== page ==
Here’s a slick PowerShell 3.0 one-liner. If you want to pull down an RSS feed from a blog, displaying only the title and publication date try:

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It’s that simple. No looping, no checking end of stream, no XSLT to handle transforming the XML from the RSS feed, but wait, there’s more. This array of objects is now connected to the entire PowerShell ecosystem. PowerShell is based on .NET so you can use ADO.NET to insert it into a database, use Invoke-RestMethod again and post it to another REST endpoint or spin up Microsoft Excel and control it via its COM API. And that my friends, is the two foot dive into the PowerShell ocean.

PowerShell is Microsoft’s task automation framework, consisting of a command-line shell, an integrated scripting environment (ISE), a scripting language built on .NET Framework, an API allowing you to host PowerShell in your .NET applications, and it is a distributed automation platform. This means if you have PowerShell running on another box, you can remotely execute PowerShell there, if you have the credentials.

Getting started

What you need to do is launch the PowerShell console. On my Windows 8 box I press the Windows button, type “powers“, and hit enter.

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Great! I’ve got a blank blue screen. Now what?
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Developing cross-platform mobile apps with C#

Greg Shackles on using C# and .NET to build apps that work across mobile platforms.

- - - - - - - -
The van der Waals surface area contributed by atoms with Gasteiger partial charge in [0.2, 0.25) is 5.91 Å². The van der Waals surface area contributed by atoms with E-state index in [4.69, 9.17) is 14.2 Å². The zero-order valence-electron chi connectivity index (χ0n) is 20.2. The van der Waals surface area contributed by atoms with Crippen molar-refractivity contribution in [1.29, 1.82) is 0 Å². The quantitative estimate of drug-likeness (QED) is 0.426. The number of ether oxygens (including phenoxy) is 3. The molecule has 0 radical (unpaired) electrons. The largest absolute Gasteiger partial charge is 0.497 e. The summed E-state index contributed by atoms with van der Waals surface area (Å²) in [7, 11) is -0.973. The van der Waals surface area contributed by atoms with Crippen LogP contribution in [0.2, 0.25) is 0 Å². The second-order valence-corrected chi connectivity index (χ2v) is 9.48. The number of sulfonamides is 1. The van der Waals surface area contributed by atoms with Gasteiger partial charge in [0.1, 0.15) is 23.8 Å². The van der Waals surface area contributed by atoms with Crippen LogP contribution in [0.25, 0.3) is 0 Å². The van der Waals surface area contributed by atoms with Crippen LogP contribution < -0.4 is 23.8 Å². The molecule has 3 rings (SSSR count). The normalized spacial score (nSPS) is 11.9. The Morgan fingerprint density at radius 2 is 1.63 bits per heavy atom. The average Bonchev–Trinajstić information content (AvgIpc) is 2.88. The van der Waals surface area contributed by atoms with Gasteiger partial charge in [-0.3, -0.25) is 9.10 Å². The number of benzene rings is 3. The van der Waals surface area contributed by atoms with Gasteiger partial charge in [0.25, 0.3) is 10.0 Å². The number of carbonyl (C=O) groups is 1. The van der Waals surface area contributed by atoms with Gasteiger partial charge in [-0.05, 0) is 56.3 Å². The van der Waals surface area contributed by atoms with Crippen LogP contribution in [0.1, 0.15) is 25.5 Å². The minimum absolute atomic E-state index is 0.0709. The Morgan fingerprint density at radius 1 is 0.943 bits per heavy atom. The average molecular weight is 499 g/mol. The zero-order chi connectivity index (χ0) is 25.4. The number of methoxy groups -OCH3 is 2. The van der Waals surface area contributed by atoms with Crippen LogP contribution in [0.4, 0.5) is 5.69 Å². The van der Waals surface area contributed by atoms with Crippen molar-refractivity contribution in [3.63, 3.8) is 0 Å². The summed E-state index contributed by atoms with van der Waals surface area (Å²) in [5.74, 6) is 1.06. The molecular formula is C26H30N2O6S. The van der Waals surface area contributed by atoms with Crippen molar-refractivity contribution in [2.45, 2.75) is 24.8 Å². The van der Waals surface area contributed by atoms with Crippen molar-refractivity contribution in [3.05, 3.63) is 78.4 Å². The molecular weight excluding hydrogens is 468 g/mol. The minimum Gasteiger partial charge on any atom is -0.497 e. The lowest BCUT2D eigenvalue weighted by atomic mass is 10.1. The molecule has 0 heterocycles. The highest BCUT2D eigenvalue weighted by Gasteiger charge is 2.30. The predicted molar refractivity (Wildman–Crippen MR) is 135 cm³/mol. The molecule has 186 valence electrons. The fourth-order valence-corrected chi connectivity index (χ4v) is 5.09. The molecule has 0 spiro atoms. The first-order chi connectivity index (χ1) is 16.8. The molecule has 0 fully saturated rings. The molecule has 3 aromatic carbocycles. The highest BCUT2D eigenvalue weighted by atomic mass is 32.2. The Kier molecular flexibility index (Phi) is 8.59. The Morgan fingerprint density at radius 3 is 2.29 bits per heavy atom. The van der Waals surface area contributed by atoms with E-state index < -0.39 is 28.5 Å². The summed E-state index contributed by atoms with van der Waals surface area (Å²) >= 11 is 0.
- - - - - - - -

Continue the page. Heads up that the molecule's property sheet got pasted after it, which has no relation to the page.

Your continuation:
Web developer and author Greg Shackles reveals the advantages of using C# over C++ for writing mobile apps. He also explains why Android and iOS developers should give C# a serious look.

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Developer Week in Review: Google I/O's ticket window opens and shuts in record time

Google I/O reg disappoints many, Microsoft shares, and happy birthday to gcc.

Google I/O registration was there and gone so fast you might have missed it if you blinked, Microsoft is sharing more of its code Apache-style, and the leading compiler package in the world celebrates a milestone.

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Developer Week in Review: Google I/O’s ticket window opens and shuts in record time

Google I/O reg disappoints many, Microsoft shares, and happy birthday to gcc.

Google I/O registration was there and gone so fast you might have missed it if you blinked, Microsoft is sharing more of its code Apache-style, and the leading compiler package in the world celebrates a milestone.

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Developer Week in Review: Are .NET programmers going extinct?

Microsoft embraces HTML5, selling a startup at 15, and a new version of Java looms.

For Microsoft programmers, the week brought fear, uncertainty and doubt regarding their future as an elite class of developers. For a lucky teen, it brought a big paycheck. And for fans of Java, it brought a new version of the popular language one step closer to release.